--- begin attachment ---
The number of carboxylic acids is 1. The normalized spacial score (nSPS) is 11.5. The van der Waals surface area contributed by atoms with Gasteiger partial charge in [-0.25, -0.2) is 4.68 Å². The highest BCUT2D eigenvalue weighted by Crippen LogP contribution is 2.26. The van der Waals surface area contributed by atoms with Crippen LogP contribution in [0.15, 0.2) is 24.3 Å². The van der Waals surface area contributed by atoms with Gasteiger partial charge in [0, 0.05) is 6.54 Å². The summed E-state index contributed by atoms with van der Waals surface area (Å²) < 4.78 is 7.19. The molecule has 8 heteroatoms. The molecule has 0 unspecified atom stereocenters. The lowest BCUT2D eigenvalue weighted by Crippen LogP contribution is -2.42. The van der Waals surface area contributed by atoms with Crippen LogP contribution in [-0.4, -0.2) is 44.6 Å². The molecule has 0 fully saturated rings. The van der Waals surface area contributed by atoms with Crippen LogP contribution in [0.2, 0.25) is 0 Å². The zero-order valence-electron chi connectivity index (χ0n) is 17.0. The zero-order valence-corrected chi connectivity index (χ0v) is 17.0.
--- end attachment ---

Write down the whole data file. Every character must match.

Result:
The number of carboxylic acids is 1. The normalized spacial score (nSPS) is 11.5. The van der Waals surface area contributed by atoms with Gasteiger partial charge in [-0.25, -0.2) is 4.68 Å². The highest BCUT2D eigenvalue weighted by Crippen LogP contribution is 2.26. The van der Waals surface area contributed by atoms with Crippen LogP contribution in [0.15, 0.2) is 24.3 Å². The van der Waals surface area contributed by atoms with Gasteiger partial charge in [0, 0.05) is 6.54 Å². The summed E-state index contributed by atoms with van der Waals surface area (Å²) < 4.78 is 7.19. The molecule has 8 heteroatoms. The molecule has 0 unspecified atom stereocenters. The lowest BCUT2D eigenvalue weighted by Crippen LogP contribution is -2.42. The van der Waals surface area contributed by atoms with Crippen LogP contribution in [-0.4, -0.2) is 44.6 Å². The molecule has 0 fully saturated rings. The van der Waals surface area contributed by atoms with Crippen LogP contribution in [0.2, 0.25) is 0 Å². The zero-order valence-electron chi connectivity index (χ0n) is 17.0. The zero-order valence-corrected chi connectivity index (χ0v) is 17.0.